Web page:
Strategies for Effective Online Discussion Forums

Together Everyone Achieves More (TEAM)

Research is split. Some data shows student-to-student (S2S) engagement as critical. Other sources say student-to-instructor (S2I) is more important. The bottom line is, if you want to employ student-to-student engagement in your online course, we recommend defining your desired outcomes first. This might include:

  • Demonstration of knowledge of key concepts
  • Community building
  • Reflection
  • Consensus building
  • Critical thinking
  • Student leadership
  • All or most of the above (oh my)

When designing the assessment of your engagement, we recommend a rubric. Use qualitative methods, and when possible avoid shallow quantitative methods. Telling students to “post their comment and then respond to two peers” is frustrating to students. They feel their time is being wasted. Sound familiar? Then build forums using the rubric as your guide.

Lastly, share the rubric with your students. Normally, if we tell students where they need to go, they follow the path.

What are some strategies for achieving your goals?  Here are some ideas.

  1. Begin discussion tasks with Why, How, Imagine, Suppose, Predict, Defend, Judge, Justify …
  2. Use groups, with members assigned specific tasks or with their own topics (i.e. coordinator, devil’s advocate, reporter, time manager)
  3. Design forums that encourage students to research topics at a deeper level and present their findings (individual or group)
  4. Relate course materials to current events and real-life experiences and challenges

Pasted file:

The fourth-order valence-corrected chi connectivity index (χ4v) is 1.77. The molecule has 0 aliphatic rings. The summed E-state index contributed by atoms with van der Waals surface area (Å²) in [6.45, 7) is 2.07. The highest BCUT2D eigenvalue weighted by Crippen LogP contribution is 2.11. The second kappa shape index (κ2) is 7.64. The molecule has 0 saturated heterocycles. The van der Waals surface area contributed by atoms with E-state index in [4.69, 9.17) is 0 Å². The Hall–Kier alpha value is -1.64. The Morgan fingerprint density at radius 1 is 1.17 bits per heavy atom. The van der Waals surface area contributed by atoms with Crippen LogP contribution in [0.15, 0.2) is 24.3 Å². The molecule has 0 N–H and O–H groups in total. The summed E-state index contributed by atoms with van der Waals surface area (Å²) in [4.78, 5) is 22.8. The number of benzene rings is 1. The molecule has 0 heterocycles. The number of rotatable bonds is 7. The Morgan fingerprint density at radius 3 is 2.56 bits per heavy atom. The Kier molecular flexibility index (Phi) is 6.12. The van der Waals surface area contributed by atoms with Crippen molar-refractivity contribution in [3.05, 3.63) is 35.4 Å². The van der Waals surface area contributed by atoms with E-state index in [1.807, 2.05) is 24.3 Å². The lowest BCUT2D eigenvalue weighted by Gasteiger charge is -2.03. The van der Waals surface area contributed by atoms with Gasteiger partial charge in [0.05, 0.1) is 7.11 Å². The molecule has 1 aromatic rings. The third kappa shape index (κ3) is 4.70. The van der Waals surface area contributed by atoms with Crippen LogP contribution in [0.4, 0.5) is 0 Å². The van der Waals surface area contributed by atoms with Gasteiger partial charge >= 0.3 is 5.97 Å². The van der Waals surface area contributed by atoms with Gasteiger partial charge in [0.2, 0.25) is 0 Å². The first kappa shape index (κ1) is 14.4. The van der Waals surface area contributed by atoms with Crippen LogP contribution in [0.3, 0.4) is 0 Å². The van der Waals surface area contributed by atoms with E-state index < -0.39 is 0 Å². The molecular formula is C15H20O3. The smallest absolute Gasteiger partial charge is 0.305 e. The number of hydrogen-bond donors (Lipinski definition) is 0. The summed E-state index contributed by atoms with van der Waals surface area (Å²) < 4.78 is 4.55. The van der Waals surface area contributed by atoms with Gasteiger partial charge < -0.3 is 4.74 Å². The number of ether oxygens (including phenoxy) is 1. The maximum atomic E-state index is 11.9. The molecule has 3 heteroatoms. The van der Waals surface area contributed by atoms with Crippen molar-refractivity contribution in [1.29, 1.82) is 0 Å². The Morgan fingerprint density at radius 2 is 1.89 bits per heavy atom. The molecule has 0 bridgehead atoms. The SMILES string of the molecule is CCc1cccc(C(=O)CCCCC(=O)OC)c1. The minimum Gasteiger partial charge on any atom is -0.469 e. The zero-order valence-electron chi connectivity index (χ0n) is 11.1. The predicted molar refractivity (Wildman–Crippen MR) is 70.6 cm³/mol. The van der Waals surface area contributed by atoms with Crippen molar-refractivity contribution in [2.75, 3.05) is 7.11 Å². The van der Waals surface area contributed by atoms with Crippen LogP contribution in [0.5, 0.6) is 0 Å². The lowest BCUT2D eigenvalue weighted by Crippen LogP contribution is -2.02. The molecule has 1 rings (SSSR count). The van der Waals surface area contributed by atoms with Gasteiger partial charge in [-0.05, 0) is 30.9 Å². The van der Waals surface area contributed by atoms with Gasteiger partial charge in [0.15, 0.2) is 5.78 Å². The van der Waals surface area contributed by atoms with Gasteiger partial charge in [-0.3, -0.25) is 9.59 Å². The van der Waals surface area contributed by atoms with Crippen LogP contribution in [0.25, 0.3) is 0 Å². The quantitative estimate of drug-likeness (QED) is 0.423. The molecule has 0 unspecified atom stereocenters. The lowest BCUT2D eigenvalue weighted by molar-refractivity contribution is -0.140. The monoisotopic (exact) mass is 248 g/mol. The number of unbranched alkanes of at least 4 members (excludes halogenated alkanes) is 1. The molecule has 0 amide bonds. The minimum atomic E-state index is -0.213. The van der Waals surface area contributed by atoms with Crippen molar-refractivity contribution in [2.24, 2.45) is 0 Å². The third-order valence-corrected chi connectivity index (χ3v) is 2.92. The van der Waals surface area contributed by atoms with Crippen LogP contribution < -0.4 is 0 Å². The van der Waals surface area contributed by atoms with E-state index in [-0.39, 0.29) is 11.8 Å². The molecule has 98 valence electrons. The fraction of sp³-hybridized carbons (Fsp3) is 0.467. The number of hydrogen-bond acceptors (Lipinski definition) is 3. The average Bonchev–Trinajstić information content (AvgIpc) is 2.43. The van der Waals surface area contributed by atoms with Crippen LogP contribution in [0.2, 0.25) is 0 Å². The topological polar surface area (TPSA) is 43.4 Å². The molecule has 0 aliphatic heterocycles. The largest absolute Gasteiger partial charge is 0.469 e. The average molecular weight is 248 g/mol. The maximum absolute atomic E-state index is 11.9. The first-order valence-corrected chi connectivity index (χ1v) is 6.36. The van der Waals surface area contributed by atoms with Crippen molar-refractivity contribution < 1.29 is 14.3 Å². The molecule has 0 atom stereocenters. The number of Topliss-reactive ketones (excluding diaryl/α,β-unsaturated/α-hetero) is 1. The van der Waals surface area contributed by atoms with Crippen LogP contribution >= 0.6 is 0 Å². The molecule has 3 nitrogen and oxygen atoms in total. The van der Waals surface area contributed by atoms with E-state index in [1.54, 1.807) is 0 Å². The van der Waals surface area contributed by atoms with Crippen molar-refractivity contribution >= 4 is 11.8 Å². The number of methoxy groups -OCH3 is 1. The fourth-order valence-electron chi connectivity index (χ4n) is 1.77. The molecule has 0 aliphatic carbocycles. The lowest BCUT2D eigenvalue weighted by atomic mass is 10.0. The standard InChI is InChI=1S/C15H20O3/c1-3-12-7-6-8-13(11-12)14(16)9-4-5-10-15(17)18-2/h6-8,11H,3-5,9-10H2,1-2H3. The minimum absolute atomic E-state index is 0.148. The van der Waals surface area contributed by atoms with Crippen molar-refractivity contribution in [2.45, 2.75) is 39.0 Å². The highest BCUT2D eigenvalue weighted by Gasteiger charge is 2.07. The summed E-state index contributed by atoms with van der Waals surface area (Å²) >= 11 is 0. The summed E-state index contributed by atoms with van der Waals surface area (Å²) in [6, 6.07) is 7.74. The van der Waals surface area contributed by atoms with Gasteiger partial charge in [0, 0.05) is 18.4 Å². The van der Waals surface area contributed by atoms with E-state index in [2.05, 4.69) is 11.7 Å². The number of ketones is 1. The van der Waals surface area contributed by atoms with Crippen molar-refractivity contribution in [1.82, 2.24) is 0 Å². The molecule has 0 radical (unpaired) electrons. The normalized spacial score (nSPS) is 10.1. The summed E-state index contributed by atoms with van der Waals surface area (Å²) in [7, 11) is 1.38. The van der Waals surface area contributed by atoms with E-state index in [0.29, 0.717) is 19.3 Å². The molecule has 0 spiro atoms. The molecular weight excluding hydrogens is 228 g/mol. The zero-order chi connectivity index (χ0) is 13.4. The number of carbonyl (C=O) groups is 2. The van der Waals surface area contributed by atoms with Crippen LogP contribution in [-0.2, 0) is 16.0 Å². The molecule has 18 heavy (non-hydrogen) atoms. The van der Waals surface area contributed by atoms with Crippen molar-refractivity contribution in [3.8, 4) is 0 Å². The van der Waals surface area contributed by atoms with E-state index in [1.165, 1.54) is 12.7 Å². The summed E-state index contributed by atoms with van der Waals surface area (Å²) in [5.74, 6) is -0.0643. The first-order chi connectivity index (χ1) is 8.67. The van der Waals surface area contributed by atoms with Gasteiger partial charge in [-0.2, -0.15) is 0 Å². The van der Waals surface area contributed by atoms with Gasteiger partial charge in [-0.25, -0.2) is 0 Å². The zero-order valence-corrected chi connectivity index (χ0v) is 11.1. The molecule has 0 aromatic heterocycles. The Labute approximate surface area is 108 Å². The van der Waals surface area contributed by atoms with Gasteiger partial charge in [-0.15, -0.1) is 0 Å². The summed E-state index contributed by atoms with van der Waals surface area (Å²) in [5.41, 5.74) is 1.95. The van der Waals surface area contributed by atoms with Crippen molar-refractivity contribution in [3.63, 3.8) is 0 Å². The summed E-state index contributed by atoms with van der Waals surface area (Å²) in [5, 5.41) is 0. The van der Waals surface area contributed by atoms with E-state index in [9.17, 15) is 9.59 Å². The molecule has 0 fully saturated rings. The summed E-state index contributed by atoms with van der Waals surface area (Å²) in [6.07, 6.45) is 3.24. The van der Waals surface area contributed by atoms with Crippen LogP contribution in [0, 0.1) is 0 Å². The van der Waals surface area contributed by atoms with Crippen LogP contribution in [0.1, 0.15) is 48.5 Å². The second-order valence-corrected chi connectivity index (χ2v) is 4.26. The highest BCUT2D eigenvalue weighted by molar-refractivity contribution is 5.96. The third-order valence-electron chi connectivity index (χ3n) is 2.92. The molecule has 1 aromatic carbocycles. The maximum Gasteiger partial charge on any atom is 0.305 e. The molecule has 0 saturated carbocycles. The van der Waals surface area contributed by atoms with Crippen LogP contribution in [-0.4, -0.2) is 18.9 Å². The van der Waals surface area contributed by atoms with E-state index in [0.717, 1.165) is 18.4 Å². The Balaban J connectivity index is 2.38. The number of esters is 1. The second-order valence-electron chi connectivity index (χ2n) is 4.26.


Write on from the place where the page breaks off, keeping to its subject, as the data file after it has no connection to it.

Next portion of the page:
5. Use scenarios that are controversial, real, and challenging in your field and relevant to the course and course level. Have consequences for their choices, which will help them decide if they made a good choice. Then talk about their choices in the summary
  6. Have students watch a video and then defend or judge the presentation
  7. Follow-up initial forum questions with secondary questions. These questions should challenge students by presenting details or information what was not available in the initial post
  8. Probe facts presented by the text’s authors, interrogate assumptions, conclusions, or interpretation
  9. Probe motive and causes
  10. Pose a change to the facts
  11. Have students create graphics and charts that depict course data effectively
  12. Have students create cartoons that reflect the time period, concept, or their perspective of a topic in the course
  13. Have students build a concept map of a process
  14. Create debate groups with specific topics, engage with the groups, provide feedback to the class, then open the topics for everyone to voice their views
  15. Create opportunities for role play where students must answer or solve problems from the character’s position (with context)
  16. Have students review current events and prepare their own editorial or article in response
  17. Help student recognize discussion forums are all about teamwork and that together everyone achieves more

How can you increase student participation and appreciation of the discussion forum?

  1. Quote students (with permission)
  2. Allow sufficient time to achieve your forum objectives
  3. Make your presence in the forum known, if just posting a an overview
  4. Answer questions within 24 hours
  5. Extend discussion by providing alternative perspectives and comments that challenge assumptions, beliefs, and findings
  6. Empower students to take turns facilitating a discussion and support them
  7. Reinforce positive behavior through course mail
  8. Refer to your rubric, when used, as necessary
  9. When communicating in the forums, model back the type of communication you expect from your students.
  10. Proofread before you submit as an instructor


Mastering Online Discussion Board Facilitation (TeacherStream, 2009)

Creating, Facilitating, Engaging and Effective Online Discussions (University of Oregon, 2011)

Using Discussion in Online Courses: The Importance of Interactivity (UT TeleCampus, 2010)

Seven Tips on How to Use Forums in eLearning (elearningIndustry, 2015)

How to Facilitate Robust Online Discussions (Online Learning Insights, 2014)